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The Kidney Cancer Association’s strong financial health and commitment to accountability and transparency has earned it a 4-star rating from Charity Navigator, America’s largest independent charity evaluator. “People can donate to our charity with confidence. We scored 100 percent in accountability and transparency,” said Bill Bro, vice president of the Kidney Cancer Association. Since 2002, using objective analysis, Charity Navigator has awarded only the most fiscally responsible organizations a 4-star rating. In 2011, Charity Navigator added 17 metrics, focused on governance and ethical practices as well as measures of openness, to its ratings methodology. These accountability and transparency metrics, which account for 50 percent of a charity’s overall rating, reveal which charities operate in accordance with industry best practices and whether they are open with their donors and stakeholders. On June 1, 2016, Charity Navigator upgraded its methodology for rating each charity's financial health with "Charity Navigator 2.1" to further substantiate the financial health of its four star charities. “We are proud to announce that the Kidney Cancer Association has earned our fourth consecutive 4-star rating. This is our highest possible rating and indicates that the organization adheres to sector best practices and executes its mission in a financially efficient way,” said Michael Thatcher, president and CEO of Charity Navigator. “Attaining a 4-star rating verifies that the Kidney Cancer Association exceeds industry standards and outperforms most charities in their area of work. Only 14 percent of the charities we evaluated have received at least 4 consecutive 4-star evaluations, indicating that the Kidney Cancer Association outperforms most other charities in America. This exceptional designation from Charity Navigator sets the Kidney Cancer Association apart from its peers and demonstrates to the public its trustworthiness.” About the Kidney Cancer Association: The Kidney Cancer Association, www.kidneycancer.org, is the world’s first international charity dedicated specifically to the eradication of death and suffering from renal cancers. It is also by far the largest kidney cancer charity, with members in more than 100 countries. We fund, promote and collaborate with the National Cancer Institute (NCI), American Society for Clinical Oncology (ASCO), American Urological Association (AUA) and other institutions on research projects. We educate families and physicians and serve as an advocate on behalf of patients at the state and federal levels in the United States and globally. About Charity Navigator Charity Navigator, www.charitynavigator.org, is the largest charity evaluator in America and its website attracts more visitors than all other charity rating groups combined. The organization helps guide intelligent giving by evaluating the Financial Health and Accountability & Transparency of more than 8,000 charities. Charity Navigator accepts no advertising or donations from the organizations it evaluates, ensuring unbiased evaluations, nor does it charge the public for this trusted data. As a result, Charity Navigator, a 501 (c) (3) public charity itself, depends on support from individuals, corporations and foundations that believe it provides a much-needed service to America's charitable givers. Charity Navigator, can be reached directly by telephone at (201) 818-1288, or by mail at 139 Harristown Road, Suite 101, Glen Rock, N.J., 07452.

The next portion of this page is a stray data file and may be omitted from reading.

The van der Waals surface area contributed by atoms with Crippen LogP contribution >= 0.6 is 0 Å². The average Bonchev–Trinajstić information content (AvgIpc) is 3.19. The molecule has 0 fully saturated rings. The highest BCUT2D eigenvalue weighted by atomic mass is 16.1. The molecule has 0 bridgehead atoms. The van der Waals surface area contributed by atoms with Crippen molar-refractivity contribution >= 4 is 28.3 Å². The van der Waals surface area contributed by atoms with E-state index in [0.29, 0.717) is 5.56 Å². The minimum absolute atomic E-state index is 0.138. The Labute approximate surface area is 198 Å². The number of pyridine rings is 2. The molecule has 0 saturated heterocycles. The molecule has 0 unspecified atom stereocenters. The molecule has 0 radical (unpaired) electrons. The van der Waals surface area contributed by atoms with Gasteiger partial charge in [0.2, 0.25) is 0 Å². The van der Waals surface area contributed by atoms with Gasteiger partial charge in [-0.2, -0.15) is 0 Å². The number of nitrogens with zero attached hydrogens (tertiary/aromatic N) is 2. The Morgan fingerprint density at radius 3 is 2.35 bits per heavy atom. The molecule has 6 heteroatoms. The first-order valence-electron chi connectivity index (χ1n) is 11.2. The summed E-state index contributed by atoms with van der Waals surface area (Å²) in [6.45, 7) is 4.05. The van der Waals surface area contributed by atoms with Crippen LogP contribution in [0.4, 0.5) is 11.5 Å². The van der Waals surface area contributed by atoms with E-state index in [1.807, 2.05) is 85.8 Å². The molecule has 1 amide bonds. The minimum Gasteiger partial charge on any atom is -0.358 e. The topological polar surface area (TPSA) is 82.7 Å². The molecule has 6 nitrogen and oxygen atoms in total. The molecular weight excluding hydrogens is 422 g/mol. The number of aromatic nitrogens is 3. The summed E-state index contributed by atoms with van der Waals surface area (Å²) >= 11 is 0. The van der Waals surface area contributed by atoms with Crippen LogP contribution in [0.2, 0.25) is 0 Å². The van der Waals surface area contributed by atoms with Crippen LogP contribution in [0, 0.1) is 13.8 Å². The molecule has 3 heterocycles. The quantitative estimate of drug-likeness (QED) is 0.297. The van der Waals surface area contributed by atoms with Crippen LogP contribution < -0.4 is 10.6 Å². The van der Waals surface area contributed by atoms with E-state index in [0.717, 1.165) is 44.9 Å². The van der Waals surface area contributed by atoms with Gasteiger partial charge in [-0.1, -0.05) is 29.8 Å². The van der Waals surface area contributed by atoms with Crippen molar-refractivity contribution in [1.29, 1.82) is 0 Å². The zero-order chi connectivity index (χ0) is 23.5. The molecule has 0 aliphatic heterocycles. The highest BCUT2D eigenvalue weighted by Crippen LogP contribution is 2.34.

The addition of cytoreductive nephrectomy to treatment with sunitinib malate did not provide a survival benefit for intermediate and poor-risk patients with metastatic renal cell carcinoma, according to results of the phase 3 CARMENA clinical trial presented at ASCO Annual Meeting.
We’ve taken part in the #ReadyRaiseRise movement with Bristol Myers Squibb to help raise money for advocacy groups like us. Now, it’s your turn. Rising up to #cancer takes a unique inner power - what’s yours? Show us by joining the Pic Your Power challenge. https://www.facebook.com/DiscoverIO
In a new study, researchers have found that miRNA processing mutations exhibit higher levels of Pleomorphic adenoma gene 1 (PLAG1), a protein that normally functions during development to turn on IGF2 expression. In kidney cells with miRNA mutations, PLAG1 levels are abnormally high, leading to inappropriate production of IGF2, which in turn promotes Wilms tumor formation.
Heating metals to very high temperatures can be incredibly dangerous for the 111 million people around the world who weld. The culprits are welding fumes, as well as exposure to radiation and asbestos, according to scientists at the International Agency for Research on Cancer. These toxins can potentially cause lung cancer, kidney cancer, and melanoma of the eye, as well as other health problems.
Obesity is associated with development of clear cell and possibly chromophobe renal cell carcinoma (RCC), but not papillary RCC, according to researchers.
Martin H. Voss, M.D., discusses the positive results of the CABOSUN trial.
'We’ll never be normal again:’ Little boy who’s been through a lot serves as honorary survivor at Relay for Life
A kindergartner from Wisconsin who was diagnosed with Wilms tumor serves as honorary survivor at Relay for Life.
People who eat broccoli and its cousins such as cabbage, cauliflower and bok choy at least once per week have a lower risk of kidney cancer compared with people who consume them less than once a month, according to a multinational European study.
Toni K. Choueiri, MD reflects on recent RCC advances.
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